The ability to create lush and lustrous soundscapes is a fine art indeed. Thrashing guitars and filling the creative space with impactful and impatient sounds is something that any musician worth their salt (and just as many who aren’t) can do. Weaving sounds into delicate and dexterous, pleasing and purposeful soundscapes takes an exceptional artist. Thankfully, Rezo is a band made up of two such splendid fellows.
Sew Change is the second album from Colm O’Connell and Rory McDaid, working under this moniker. Although it is easy to describe their music, perhaps as hushed Americana or ambient indie folk, even those descriptions go only so far in explaining how great their sound is.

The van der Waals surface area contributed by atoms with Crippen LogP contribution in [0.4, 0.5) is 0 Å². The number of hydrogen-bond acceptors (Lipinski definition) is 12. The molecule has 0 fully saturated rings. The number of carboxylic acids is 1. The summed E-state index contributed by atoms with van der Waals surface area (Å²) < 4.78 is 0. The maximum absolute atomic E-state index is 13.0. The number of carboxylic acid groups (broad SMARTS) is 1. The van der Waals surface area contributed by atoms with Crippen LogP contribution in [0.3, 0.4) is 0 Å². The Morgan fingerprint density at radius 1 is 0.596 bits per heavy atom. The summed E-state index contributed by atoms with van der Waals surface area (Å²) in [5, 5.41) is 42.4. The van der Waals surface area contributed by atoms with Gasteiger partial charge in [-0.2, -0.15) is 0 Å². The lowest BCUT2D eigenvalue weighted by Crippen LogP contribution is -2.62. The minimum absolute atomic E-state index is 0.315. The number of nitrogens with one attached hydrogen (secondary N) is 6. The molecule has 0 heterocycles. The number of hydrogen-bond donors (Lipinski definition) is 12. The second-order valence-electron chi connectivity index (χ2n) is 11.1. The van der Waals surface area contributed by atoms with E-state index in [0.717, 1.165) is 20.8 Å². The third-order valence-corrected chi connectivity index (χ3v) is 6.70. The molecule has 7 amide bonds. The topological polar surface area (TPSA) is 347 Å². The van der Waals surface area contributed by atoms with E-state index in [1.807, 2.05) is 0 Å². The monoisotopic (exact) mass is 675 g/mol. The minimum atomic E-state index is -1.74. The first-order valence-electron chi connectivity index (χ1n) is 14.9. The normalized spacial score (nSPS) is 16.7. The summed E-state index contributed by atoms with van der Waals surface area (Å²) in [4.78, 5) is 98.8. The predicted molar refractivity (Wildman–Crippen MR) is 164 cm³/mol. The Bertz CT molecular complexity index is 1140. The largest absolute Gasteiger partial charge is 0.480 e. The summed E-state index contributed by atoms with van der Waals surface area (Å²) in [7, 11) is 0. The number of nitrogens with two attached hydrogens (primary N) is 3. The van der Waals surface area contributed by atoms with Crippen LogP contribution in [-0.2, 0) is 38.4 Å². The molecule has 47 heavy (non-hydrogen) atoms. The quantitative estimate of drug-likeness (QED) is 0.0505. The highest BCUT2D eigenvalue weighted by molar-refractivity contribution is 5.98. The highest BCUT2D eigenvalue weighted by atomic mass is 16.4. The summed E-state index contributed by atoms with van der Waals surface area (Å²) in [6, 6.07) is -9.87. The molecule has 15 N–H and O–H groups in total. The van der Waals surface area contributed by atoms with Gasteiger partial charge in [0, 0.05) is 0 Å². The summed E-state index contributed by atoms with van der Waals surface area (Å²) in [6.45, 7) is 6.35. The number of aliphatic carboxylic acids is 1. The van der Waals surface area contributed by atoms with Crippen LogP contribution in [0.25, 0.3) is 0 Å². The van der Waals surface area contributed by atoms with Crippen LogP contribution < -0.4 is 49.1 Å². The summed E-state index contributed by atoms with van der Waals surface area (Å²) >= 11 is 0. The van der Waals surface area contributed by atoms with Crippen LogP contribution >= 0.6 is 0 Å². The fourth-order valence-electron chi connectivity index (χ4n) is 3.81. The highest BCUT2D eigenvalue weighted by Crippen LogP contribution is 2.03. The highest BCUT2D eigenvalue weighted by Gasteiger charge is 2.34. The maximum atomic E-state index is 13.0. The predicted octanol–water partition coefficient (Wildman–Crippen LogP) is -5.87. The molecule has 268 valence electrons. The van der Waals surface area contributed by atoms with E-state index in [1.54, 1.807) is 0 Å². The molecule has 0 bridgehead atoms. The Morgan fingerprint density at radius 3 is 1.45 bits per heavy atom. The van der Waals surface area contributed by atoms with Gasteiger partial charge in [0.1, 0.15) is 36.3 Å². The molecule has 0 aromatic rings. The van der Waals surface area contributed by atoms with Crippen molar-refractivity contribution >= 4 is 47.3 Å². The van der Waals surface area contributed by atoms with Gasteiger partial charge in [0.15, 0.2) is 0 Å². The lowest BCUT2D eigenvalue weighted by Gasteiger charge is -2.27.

They dance delicately through the sort of sonic realms that the likes of Eels, Sparklehorse and even Wilco have occasionally called home and do so with a rare grace. Side By Side sees them in jaunty, alt-country mode, all rhythmic guitars and eerie slide evocations, a song of unity and support, whilst Colourblind slow burns its way from minimalism and understatement to ecstatic rock highs. Sometimes sees them take their signature sound into almost pop realms (imagine if songs such as this became the norm rather than the identikit, dance routine driven, guest rapper dross that seems to be all that is on offer for today’s pop-dollar), and Erays is an ambient electro-jaunt through cancel cultures pitfalls and politics. I’m Not Enough even has a whiff of solo Lou Reed about it. How cool is that?
Just the musical references were enough to get me interested in listening to this record but once invested, it is clear that it is less a case of Rezo being influenced by such luminaries and more producing music which stands shoulder to shoulder with those iconic musical forerunners. And that takes some doing! But they do it. Here. On this album. You should give it a spin. Now!